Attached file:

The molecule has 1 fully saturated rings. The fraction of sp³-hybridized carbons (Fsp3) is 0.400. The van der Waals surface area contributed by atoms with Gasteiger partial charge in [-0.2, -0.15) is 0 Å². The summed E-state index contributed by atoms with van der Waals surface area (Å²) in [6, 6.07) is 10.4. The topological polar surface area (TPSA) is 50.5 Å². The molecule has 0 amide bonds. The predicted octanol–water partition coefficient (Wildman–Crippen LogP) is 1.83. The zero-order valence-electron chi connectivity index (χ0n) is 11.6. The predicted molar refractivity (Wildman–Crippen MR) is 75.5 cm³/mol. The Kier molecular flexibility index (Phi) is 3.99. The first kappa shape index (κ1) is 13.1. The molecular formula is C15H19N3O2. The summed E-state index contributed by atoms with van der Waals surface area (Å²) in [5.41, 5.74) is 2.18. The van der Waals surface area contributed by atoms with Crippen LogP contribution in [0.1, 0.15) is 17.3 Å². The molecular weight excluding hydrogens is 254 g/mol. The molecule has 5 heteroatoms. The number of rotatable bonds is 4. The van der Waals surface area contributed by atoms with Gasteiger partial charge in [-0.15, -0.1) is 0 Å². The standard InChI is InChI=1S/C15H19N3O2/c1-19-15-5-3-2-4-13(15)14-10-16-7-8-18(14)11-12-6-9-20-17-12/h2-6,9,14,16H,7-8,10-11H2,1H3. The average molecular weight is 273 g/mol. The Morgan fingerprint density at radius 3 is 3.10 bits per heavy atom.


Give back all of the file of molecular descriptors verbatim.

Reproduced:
The molecule has 1 fully saturated rings. The fraction of sp³-hybridized carbons (Fsp3) is 0.400. The van der Waals surface area contributed by atoms with Gasteiger partial charge in [-0.2, -0.15) is 0 Å². The summed E-state index contributed by atoms with van der Waals surface area (Å²) in [6, 6.07) is 10.4. The topological polar surface area (TPSA) is 50.5 Å². The molecule has 0 amide bonds. The predicted octanol–water partition coefficient (Wildman–Crippen LogP) is 1.83. The zero-order valence-electron chi connectivity index (χ0n) is 11.6. The predicted molar refractivity (Wildman–Crippen MR) is 75.5 cm³/mol. The Kier molecular flexibility index (Phi) is 3.99. The first kappa shape index (κ1) is 13.1. The molecular formula is C15H19N3O2. The summed E-state index contributed by atoms with van der Waals surface area (Å²) in [5.41, 5.74) is 2.18. The van der Waals surface area contributed by atoms with Crippen LogP contribution in [0.1, 0.15) is 17.3 Å². The molecular weight excluding hydrogens is 254 g/mol. The molecule has 5 heteroatoms. The number of rotatable bonds is 4. The van der Waals surface area contributed by atoms with Gasteiger partial charge in [-0.15, -0.1) is 0 Å². The standard InChI is InChI=1S/C15H19N3O2/c1-19-15-5-3-2-4-13(15)14-10-16-7-8-18(14)11-12-6-9-20-17-12/h2-6,9,14,16H,7-8,10-11H2,1H3. The average molecular weight is 273 g/mol. The Morgan fingerprint density at radius 3 is 3.10 bits per heavy atom.